7 thoughts on “Where I Am, and Where I Want to Go

  1. This looks like a good topic, and I’m looking forward to see what you find! Will you be looking into strategies that can be used specifically for adolescent ELLs? Are there any strategies you’ve seen in practicum (or any other classroom observation experiences) that might add to your research?

    Like

    1. Yes, I plan to focus on strategies that can be used specifically for adolescent ELLs. I have not yet been able to observe many strategies in practicum, as I have only gone to an adolescent setting once so far. However, when I was in practicum in a third grade classroom last semester, I did observe strategies such as re-reading, KWL charts to activate prior knowledge and ask questions, and pre-teaching of vocabulary terms. Many of these strategies were restricted to English/ELA-type classes, though, so I do not yet know that much about such strategies in content area classrooms. I hope to learn much about strategies to use for adolescent ELLs in content areas during this investigation!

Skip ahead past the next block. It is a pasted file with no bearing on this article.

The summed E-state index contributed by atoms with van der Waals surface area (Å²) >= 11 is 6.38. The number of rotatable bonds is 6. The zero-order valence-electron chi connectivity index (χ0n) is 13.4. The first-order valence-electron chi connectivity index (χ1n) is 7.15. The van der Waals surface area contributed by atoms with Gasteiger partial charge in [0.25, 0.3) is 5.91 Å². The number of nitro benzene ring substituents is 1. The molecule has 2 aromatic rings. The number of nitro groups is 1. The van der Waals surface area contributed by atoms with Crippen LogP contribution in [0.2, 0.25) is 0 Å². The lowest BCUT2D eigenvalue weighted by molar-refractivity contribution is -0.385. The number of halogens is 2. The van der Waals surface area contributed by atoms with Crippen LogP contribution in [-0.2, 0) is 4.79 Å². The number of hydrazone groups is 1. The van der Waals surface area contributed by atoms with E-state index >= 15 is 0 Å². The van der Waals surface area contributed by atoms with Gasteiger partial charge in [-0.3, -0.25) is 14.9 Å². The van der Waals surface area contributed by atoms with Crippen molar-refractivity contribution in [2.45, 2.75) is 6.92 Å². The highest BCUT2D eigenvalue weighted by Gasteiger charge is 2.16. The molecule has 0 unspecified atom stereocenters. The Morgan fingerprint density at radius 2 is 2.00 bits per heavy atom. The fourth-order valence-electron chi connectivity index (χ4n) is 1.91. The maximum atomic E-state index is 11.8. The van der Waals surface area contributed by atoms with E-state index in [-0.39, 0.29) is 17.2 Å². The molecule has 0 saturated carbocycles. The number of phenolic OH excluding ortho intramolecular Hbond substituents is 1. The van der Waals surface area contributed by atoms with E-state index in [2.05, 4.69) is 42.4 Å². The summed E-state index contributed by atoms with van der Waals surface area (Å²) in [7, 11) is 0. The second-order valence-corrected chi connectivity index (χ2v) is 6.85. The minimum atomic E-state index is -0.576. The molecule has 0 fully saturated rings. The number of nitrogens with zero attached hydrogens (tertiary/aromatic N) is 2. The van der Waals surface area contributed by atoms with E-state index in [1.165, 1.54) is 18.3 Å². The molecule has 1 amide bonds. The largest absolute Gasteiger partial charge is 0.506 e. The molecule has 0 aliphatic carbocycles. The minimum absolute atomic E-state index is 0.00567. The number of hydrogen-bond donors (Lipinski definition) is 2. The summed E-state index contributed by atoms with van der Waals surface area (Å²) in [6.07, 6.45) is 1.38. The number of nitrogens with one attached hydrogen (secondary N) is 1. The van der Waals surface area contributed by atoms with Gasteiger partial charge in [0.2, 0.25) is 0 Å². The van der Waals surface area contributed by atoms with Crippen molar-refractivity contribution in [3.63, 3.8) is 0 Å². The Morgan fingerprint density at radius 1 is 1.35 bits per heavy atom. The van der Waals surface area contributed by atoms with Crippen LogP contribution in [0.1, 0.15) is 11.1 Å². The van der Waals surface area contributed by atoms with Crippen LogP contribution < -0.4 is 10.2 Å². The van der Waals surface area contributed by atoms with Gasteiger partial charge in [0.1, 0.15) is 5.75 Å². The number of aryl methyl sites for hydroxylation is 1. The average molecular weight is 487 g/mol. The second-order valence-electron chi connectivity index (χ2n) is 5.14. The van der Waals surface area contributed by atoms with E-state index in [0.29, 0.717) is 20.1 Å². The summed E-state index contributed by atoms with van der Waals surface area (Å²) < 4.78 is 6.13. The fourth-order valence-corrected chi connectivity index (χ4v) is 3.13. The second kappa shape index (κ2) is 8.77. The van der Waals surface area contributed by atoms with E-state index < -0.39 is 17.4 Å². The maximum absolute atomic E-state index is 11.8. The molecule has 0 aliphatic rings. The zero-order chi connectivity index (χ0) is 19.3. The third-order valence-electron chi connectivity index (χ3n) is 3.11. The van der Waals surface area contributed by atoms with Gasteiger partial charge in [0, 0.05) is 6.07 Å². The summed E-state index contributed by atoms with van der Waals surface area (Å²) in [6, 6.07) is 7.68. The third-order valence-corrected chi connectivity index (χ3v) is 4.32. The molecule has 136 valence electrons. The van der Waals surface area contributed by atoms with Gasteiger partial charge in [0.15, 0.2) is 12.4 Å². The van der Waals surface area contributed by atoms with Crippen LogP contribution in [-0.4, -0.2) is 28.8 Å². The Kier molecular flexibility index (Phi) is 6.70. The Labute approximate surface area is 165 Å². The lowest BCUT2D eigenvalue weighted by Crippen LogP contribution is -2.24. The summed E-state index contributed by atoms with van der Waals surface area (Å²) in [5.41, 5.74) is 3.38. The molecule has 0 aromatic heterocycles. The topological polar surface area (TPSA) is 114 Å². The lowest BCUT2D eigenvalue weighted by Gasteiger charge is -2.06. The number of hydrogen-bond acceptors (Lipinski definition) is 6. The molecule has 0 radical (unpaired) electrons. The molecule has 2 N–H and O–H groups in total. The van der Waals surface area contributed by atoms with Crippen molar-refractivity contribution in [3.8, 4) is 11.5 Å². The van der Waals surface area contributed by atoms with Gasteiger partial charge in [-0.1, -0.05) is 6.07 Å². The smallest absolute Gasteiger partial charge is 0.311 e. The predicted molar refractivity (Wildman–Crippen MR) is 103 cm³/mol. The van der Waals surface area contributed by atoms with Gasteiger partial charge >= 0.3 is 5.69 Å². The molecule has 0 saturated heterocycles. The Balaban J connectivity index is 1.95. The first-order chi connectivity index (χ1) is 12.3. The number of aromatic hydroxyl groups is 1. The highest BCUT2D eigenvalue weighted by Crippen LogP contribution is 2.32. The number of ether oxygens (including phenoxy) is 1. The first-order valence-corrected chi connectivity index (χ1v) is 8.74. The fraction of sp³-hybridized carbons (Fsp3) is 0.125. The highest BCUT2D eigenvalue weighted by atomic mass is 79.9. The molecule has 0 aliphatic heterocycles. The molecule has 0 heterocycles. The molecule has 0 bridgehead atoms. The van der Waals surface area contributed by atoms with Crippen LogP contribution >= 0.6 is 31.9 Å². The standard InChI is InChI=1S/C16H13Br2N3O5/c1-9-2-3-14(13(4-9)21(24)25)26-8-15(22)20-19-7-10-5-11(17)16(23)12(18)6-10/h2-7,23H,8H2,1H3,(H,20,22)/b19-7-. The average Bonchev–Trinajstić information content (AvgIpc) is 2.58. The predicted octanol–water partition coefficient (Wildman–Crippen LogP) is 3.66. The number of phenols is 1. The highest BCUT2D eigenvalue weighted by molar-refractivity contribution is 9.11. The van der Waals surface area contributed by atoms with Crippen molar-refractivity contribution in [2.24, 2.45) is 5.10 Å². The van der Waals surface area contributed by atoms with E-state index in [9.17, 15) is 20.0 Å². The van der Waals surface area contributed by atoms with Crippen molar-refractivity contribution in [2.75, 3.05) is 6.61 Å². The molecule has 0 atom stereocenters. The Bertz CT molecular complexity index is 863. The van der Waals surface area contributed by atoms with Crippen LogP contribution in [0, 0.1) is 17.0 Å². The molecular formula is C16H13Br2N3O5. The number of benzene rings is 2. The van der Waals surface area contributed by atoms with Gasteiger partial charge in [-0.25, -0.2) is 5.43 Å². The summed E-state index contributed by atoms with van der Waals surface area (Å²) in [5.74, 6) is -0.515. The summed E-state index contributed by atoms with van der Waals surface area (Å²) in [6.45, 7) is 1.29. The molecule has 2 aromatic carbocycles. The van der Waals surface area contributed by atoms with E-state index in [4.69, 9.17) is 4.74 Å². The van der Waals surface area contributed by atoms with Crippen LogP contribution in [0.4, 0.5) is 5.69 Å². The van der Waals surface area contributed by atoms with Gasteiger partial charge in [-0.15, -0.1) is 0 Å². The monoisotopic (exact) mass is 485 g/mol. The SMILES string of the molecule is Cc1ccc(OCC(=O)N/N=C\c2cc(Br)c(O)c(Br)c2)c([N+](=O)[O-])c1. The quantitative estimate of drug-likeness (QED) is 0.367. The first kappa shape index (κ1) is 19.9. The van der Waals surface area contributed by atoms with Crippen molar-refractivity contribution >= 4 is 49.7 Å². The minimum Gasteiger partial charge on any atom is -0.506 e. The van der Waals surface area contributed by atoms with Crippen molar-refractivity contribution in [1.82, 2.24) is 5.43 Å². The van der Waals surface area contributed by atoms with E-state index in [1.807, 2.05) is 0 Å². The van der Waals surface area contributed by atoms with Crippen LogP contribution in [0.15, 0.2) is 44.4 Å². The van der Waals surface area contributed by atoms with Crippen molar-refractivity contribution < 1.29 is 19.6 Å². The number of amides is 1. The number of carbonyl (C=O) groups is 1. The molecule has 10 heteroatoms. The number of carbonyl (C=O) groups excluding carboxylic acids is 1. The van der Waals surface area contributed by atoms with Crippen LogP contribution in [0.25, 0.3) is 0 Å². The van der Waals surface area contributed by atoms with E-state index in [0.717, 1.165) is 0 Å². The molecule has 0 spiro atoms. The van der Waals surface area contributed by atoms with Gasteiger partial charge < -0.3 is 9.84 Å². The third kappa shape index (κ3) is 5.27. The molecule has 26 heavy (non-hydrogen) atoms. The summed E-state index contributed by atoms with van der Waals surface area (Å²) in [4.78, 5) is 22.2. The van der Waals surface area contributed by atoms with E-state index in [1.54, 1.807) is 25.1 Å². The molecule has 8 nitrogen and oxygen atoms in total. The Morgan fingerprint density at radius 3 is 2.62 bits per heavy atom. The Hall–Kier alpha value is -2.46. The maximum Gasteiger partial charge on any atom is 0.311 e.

Like

  2. I think this will be extremely beneficial for your future practice. What do you mean by content areas? Does this include ELA? Are you going do differentiate between begining/emerging ELLs and more advanced ELLs in your research?

    Like

    1. I suppose by ‘content areas’ I mean math, science, social studies, art, music, and possibly technology. I think I would also include ELA, but that will not be my focus for this investigation (assuming I can find enough information surrounding the other areas), as I feel much more in the dark as to how to approach content area literacy in the other types of classes I listed. I had not really thought about distinguishing between various levels of ELLs, but I would like to. I realize that research specifying between different ELLs might not be easy to come by, but even if I was only able to have distinction between two different levels, I believe that would be very helpful.

      Like